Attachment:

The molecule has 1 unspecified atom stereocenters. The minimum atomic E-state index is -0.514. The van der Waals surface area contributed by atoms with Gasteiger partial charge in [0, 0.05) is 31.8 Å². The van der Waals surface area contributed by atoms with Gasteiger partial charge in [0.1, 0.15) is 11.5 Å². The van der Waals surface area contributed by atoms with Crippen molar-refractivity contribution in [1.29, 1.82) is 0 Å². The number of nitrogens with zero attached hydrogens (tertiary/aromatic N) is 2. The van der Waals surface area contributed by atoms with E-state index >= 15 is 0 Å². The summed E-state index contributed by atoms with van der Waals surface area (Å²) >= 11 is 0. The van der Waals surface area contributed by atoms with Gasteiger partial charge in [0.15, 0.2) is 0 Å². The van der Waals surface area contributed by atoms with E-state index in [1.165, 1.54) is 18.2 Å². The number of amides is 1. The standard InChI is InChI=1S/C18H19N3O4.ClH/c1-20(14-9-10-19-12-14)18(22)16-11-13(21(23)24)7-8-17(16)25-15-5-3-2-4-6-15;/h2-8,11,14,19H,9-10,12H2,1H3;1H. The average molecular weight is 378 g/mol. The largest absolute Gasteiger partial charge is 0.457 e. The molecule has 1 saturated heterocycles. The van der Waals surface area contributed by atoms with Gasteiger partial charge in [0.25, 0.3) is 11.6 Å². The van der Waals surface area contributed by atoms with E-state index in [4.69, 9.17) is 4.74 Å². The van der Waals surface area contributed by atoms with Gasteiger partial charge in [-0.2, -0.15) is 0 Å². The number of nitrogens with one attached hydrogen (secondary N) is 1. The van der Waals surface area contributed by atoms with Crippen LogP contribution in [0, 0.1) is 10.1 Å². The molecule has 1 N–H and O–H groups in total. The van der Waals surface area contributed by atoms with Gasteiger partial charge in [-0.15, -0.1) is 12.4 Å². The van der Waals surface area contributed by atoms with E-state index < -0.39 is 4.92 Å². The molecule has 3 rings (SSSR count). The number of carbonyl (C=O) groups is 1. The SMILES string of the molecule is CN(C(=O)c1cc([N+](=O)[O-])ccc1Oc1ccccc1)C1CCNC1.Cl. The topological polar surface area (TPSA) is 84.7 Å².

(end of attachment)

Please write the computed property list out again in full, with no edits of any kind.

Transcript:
The molecule has 1 unspecified atom stereocenters. The minimum atomic E-state index is -0.514. The van der Waals surface area contributed by atoms with Gasteiger partial charge in [0, 0.05) is 31.8 Å². The van der Waals surface area contributed by atoms with Gasteiger partial charge in [0.1, 0.15) is 11.5 Å². The van der Waals surface area contributed by atoms with Crippen molar-refractivity contribution in [1.29, 1.82) is 0 Å². The number of nitrogens with zero attached hydrogens (tertiary/aromatic N) is 2. The van der Waals surface area contributed by atoms with E-state index >= 15 is 0 Å². The summed E-state index contributed by atoms with van der Waals surface area (Å²) >= 11 is 0. The van der Waals surface area contributed by atoms with Gasteiger partial charge in [0.15, 0.2) is 0 Å². The van der Waals surface area contributed by atoms with E-state index in [1.165, 1.54) is 18.2 Å². The number of amides is 1. The standard InChI is InChI=1S/C18H19N3O4.ClH/c1-20(14-9-10-19-12-14)18(22)16-11-13(21(23)24)7-8-17(16)25-15-5-3-2-4-6-15;/h2-8,11,14,19H,9-10,12H2,1H3;1H. The average molecular weight is 378 g/mol. The largest absolute Gasteiger partial charge is 0.457 e. The molecule has 1 saturated heterocycles. The van der Waals surface area contributed by atoms with Gasteiger partial charge in [0.25, 0.3) is 11.6 Å². The van der Waals surface area contributed by atoms with E-state index in [4.69, 9.17) is 4.74 Å². The van der Waals surface area contributed by atoms with Gasteiger partial charge in [-0.2, -0.15) is 0 Å². The number of nitrogens with one attached hydrogen (secondary N) is 1. The van der Waals surface area contributed by atoms with Crippen LogP contribution in [0, 0.1) is 10.1 Å². The molecule has 1 N–H and O–H groups in total. The van der Waals surface area contributed by atoms with Gasteiger partial charge in [-0.15, -0.1) is 12.4 Å². The van der Waals surface area contributed by atoms with E-state index < -0.39 is 4.92 Å². The molecule has 3 rings (SSSR count). The number of carbonyl (C=O) groups is 1. The SMILES string of the molecule is CN(C(=O)c1cc([N+](=O)[O-])ccc1Oc1ccccc1)C1CCNC1.Cl. The topological polar surface area (TPSA) is 84.7 Å².